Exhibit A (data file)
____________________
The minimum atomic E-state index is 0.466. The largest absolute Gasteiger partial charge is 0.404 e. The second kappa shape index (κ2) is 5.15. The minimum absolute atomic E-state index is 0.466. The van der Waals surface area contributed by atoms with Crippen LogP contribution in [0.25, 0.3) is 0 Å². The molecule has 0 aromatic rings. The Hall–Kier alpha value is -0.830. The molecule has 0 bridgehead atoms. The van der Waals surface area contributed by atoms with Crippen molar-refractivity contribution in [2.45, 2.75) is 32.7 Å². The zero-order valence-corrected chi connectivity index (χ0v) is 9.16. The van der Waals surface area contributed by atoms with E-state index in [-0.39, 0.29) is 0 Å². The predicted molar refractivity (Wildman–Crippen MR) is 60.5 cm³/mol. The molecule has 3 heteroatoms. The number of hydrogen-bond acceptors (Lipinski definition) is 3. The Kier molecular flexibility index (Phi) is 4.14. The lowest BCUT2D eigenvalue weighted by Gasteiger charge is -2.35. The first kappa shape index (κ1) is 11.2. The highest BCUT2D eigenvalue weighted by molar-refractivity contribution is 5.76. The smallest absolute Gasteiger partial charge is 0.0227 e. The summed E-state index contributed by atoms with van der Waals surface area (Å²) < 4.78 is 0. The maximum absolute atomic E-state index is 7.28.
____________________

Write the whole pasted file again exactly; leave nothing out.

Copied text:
The minimum atomic E-state index is 0.466. The largest absolute Gasteiger partial charge is 0.404 e. The second kappa shape index (κ2) is 5.15. The minimum absolute atomic E-state index is 0.466. The van der Waals surface area contributed by atoms with Crippen LogP contribution in [0.25, 0.3) is 0 Å². The molecule has 0 aromatic rings. The Hall–Kier alpha value is -0.830. The molecule has 0 bridgehead atoms. The van der Waals surface area contributed by atoms with Crippen molar-refractivity contribution in [2.45, 2.75) is 32.7 Å². The zero-order valence-corrected chi connectivity index (χ0v) is 9.16. The van der Waals surface area contributed by atoms with E-state index in [-0.39, 0.29) is 0 Å². The predicted molar refractivity (Wildman–Crippen MR) is 60.5 cm³/mol. The molecule has 3 heteroatoms. The number of hydrogen-bond acceptors (Lipinski definition) is 3. The Kier molecular flexibility index (Phi) is 4.14. The lowest BCUT2D eigenvalue weighted by Gasteiger charge is -2.35. The first kappa shape index (κ1) is 11.2. The highest BCUT2D eigenvalue weighted by molar-refractivity contribution is 5.76. The smallest absolute Gasteiger partial charge is 0.0227 e. The summed E-state index contributed by atoms with van der Waals surface area (Å²) < 4.78 is 0. The maximum absolute atomic E-state index is 7.28.